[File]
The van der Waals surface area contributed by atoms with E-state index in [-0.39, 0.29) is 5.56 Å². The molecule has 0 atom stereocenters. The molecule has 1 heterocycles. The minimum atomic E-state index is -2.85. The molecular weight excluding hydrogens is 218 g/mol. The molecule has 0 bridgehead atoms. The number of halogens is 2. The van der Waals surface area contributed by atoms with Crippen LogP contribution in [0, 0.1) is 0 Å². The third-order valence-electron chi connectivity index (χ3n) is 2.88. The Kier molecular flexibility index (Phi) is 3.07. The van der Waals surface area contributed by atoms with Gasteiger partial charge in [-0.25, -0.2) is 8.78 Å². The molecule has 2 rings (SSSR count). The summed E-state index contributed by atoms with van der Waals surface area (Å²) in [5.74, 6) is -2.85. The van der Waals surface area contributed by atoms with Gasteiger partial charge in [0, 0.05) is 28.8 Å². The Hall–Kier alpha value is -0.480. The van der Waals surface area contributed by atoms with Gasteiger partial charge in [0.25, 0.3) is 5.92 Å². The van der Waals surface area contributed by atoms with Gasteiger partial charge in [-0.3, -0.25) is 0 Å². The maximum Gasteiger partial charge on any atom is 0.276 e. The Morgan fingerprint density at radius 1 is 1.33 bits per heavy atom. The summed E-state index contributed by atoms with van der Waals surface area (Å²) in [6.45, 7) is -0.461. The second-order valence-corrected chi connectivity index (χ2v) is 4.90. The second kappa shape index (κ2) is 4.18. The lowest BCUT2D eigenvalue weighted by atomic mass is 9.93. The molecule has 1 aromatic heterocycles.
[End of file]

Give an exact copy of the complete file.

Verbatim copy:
The van der Waals surface area contributed by atoms with E-state index in [-0.39, 0.29) is 5.56 Å². The molecule has 0 atom stereocenters. The molecule has 1 heterocycles. The minimum atomic E-state index is -2.85. The molecular weight excluding hydrogens is 218 g/mol. The molecule has 0 bridgehead atoms. The number of halogens is 2. The van der Waals surface area contributed by atoms with Crippen LogP contribution in [0, 0.1) is 0 Å². The third-order valence-electron chi connectivity index (χ3n) is 2.88. The Kier molecular flexibility index (Phi) is 3.07. The van der Waals surface area contributed by atoms with Gasteiger partial charge in [-0.25, -0.2) is 8.78 Å². The molecule has 2 rings (SSSR count). The summed E-state index contributed by atoms with van der Waals surface area (Å²) in [5.74, 6) is -2.85. The van der Waals surface area contributed by atoms with Gasteiger partial charge in [0, 0.05) is 28.8 Å². The Hall–Kier alpha value is -0.480. The van der Waals surface area contributed by atoms with Gasteiger partial charge in [0.25, 0.3) is 5.92 Å². The van der Waals surface area contributed by atoms with Gasteiger partial charge in [-0.3, -0.25) is 0 Å². The maximum Gasteiger partial charge on any atom is 0.276 e. The Morgan fingerprint density at radius 1 is 1.33 bits per heavy atom. The summed E-state index contributed by atoms with van der Waals surface area (Å²) in [6.45, 7) is -0.461. The second-order valence-corrected chi connectivity index (χ2v) is 4.90. The second kappa shape index (κ2) is 4.18. The lowest BCUT2D eigenvalue weighted by atomic mass is 9.93. The molecule has 1 aromatic heterocycles.